From his own bubble, Gareth Bale switches off the world. He tells Guy Kelly about retirement, his new investment and his love of golf.
It's a phrase he uses himself, but to describe Gareth Bale as "living in his own bubble" probably overstates the structural integrity of bubbles. Instead, it'd be more accurate to imagine the footballer existing in a kind of blacked-out, hermetically-sealed chamber: roomy enough to contain his playing and training for Real Madrid, as well as family life with his wife, Emma, and their children, plus plenty of space for his other great passion, golf – but completely, formidably impervious to anything else.
That means no access to social media (a company does it for him, he approves the posts), almost no news and current affairs (and we'll come to that), apparently zero knowledge of the rumours and speculation surrounding his career (and there are a lot), and rarely ever going out (he never has). It's actually quite impressive.
I've been allowed in for half an hour. Bale and I meet at his agents' Madrid offices, a floor of a converted townhouse shared with the Embassy of Monaco. The walls are plastered with photographs of the Welshman himself and said agents – a dapper father and son duo who possess a mafioso's gently menacing charm – prowl close to their star client. It was they who negotiated Bale's then-record €100 million ($173 million) move to the Spanish capital in 2013; it is they who will ensure questions don't touch on matters not up for discussion.
Like what, I ask. "Like Real Madrid." Don't ask about his job, got it.
Hair hostage in a top knot, beard trying its best, legs so freshly waxed as to look clingfilmed, Bale, 30, arrives seeming relaxed and happy. He's here to talk about his next business venture outside football, a London-based fitness start-up called Rowbots. It's a lively 45-minute workout built around the rowing machine but combined with "explosive floor work and mental conditioning". Bale's a co-founder and investor. So how does it all work?
"I haven't actually been to the gym and sat in the class yet, but I've done the workouts," he says. "It's basically your normal workout, but full-body. Cycling just uses your legs, but with rowing you work on not just your legs but your arms. I'm not sure if you've been rowing, but it works more than just one muscle group."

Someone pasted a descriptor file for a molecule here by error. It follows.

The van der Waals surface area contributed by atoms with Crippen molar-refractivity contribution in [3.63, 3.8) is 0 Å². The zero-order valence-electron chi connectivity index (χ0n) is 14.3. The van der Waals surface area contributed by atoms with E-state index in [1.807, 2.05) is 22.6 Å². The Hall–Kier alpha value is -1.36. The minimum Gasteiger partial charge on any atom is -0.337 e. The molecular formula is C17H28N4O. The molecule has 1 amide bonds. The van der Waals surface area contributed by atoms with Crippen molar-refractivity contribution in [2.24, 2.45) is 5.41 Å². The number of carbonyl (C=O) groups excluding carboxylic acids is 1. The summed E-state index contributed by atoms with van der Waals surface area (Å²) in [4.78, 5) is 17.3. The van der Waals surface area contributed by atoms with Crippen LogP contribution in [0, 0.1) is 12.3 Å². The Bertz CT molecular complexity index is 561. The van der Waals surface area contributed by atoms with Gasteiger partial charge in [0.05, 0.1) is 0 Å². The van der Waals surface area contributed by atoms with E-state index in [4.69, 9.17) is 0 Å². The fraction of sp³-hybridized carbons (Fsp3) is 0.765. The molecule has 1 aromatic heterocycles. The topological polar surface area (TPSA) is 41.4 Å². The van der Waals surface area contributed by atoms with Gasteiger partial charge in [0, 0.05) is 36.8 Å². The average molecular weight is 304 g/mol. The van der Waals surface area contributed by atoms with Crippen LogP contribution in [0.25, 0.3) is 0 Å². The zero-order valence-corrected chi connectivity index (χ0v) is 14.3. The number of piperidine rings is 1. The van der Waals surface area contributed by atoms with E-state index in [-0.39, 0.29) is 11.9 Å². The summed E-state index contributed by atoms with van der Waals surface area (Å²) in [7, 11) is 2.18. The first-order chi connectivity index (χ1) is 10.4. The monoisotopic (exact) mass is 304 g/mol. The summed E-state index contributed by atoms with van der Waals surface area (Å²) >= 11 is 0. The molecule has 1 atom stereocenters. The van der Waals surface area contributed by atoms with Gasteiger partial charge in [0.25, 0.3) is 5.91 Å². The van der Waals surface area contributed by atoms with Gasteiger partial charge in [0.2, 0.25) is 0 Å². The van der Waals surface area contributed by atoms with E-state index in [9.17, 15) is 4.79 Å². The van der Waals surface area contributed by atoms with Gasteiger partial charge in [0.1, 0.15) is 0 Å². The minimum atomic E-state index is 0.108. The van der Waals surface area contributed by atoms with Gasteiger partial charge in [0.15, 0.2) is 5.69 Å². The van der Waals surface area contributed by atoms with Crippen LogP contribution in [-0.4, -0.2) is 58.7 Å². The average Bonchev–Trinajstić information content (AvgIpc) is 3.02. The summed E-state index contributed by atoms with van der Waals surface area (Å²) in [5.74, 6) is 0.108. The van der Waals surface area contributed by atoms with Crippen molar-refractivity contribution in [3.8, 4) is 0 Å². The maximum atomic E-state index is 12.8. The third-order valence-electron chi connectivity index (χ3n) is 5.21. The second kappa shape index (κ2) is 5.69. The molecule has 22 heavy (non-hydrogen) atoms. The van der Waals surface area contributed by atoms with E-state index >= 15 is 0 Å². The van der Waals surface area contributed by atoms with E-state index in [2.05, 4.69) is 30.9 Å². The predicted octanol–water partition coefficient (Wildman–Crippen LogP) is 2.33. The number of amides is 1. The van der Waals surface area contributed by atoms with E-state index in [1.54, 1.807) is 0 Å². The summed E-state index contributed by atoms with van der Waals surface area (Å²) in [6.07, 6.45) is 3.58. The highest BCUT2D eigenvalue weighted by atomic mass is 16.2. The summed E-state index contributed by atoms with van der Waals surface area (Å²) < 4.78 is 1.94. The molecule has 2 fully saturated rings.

His sales pitch needs work, but the mental health aspect of Rowbots sounds interesting. It's a fitness class that places mental wellbeing (coaches help "condition" the mind) on a par with the physical.
"The stigma before was that if you said you weren't mentally strong, you got shot down and not really taken seriously, but now it's a real issue, a real illness, and nothing to be ashamed of. Any professional athlete will say the mental is just as important as the physical."
When Bale was a teenager, training in Southampton's academy but still attending school in Cardiff, he never considered the psychological side of the game.
"Not at all. And even starting to play professionally is a very big jump, so mentally it's difficult," he says. "Now, we've got [psychologists] we can speak to. I've had chats with them about feelings I've had."
I've read that Bale earns £92,993.02 ($187,711) per day, so assume people ask him to invest in things quite a lot. I know I would. "Yeah, and I very rarely choose something to invest in if I don't believe in it."
A lifelong non-drinker, his other major venture is a sports bar, Elevens [his shirt number for club and country], opposite Cardiff Castle.
"Obviously, growing up in Cardiff, there weren't a lot of places to watch sport," he says, puzzlingly. I was at university there a decade ago and couldn't move for pubs with screens. "There's a few other things in the pipeline, but I'm at a time in my career when I need to think about things other than football, because you're a long time retired."
How does he picture retirement?